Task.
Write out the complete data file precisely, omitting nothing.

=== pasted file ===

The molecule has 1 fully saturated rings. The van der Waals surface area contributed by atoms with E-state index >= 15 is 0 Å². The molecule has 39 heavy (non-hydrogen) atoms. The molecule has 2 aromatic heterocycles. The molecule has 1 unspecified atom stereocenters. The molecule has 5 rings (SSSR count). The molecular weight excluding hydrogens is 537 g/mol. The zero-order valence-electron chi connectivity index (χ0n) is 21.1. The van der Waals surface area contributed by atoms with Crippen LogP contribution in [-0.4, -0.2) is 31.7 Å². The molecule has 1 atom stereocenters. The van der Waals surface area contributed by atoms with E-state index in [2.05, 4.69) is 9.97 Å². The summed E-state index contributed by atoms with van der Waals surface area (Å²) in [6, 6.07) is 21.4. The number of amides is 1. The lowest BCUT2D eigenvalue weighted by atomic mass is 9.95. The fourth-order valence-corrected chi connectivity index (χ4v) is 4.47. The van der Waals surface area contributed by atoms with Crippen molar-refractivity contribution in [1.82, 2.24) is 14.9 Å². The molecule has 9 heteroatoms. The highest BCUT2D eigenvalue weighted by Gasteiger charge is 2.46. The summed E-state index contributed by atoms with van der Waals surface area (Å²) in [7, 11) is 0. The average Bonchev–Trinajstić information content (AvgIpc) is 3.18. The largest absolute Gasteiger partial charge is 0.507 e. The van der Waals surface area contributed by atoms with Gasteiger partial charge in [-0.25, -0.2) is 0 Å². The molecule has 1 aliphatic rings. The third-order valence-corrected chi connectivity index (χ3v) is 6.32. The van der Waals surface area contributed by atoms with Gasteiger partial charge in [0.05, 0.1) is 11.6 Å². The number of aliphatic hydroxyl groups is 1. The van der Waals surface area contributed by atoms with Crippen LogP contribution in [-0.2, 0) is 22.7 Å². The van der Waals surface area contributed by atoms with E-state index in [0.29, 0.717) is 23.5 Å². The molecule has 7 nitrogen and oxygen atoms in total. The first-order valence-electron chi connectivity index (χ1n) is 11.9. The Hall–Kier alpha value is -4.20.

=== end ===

The molecule has 1 fully saturated rings. The van der Waals surface area contributed by atoms with E-state index >= 15 is 0 Å². The molecule has 39 heavy (non-hydrogen) atoms. The molecule has 2 aromatic heterocycles. The molecule has 1 unspecified atom stereocenters. The molecule has 5 rings (SSSR count). The molecular weight excluding hydrogens is 537 g/mol. The zero-order valence-electron chi connectivity index (χ0n) is 21.1. The van der Waals surface area contributed by atoms with Crippen LogP contribution in [-0.4, -0.2) is 31.7 Å². The molecule has 1 atom stereocenters. The van der Waals surface area contributed by atoms with E-state index in [2.05, 4.69) is 9.97 Å². The summed E-state index contributed by atoms with van der Waals surface area (Å²) in [6, 6.07) is 21.4. The number of amides is 1. The lowest BCUT2D eigenvalue weighted by atomic mass is 9.95. The fourth-order valence-corrected chi connectivity index (χ4v) is 4.47. The van der Waals surface area contributed by atoms with Crippen molar-refractivity contribution in [1.82, 2.24) is 14.9 Å². The molecule has 9 heteroatoms. The highest BCUT2D eigenvalue weighted by Gasteiger charge is 2.46. The summed E-state index contributed by atoms with van der Waals surface area (Å²) in [7, 11) is 0. The average Bonchev–Trinajstić information content (AvgIpc) is 3.18. The largest absolute Gasteiger partial charge is 0.507 e. The van der Waals surface area contributed by atoms with Gasteiger partial charge in [-0.25, -0.2) is 0 Å². The molecule has 1 aliphatic rings. The third-order valence-corrected chi connectivity index (χ3v) is 6.32. The van der Waals surface area contributed by atoms with Gasteiger partial charge in [0.05, 0.1) is 11.6 Å². The number of aliphatic hydroxyl groups is 1. The van der Waals surface area contributed by atoms with Crippen LogP contribution in [-0.2, 0) is 22.7 Å². The van der Waals surface area contributed by atoms with E-state index in [0.29, 0.717) is 23.5 Å². The molecule has 7 nitrogen and oxygen atoms in total. The first-order valence-electron chi connectivity index (χ1n) is 11.9. The Hall–Kier alpha value is -4.20.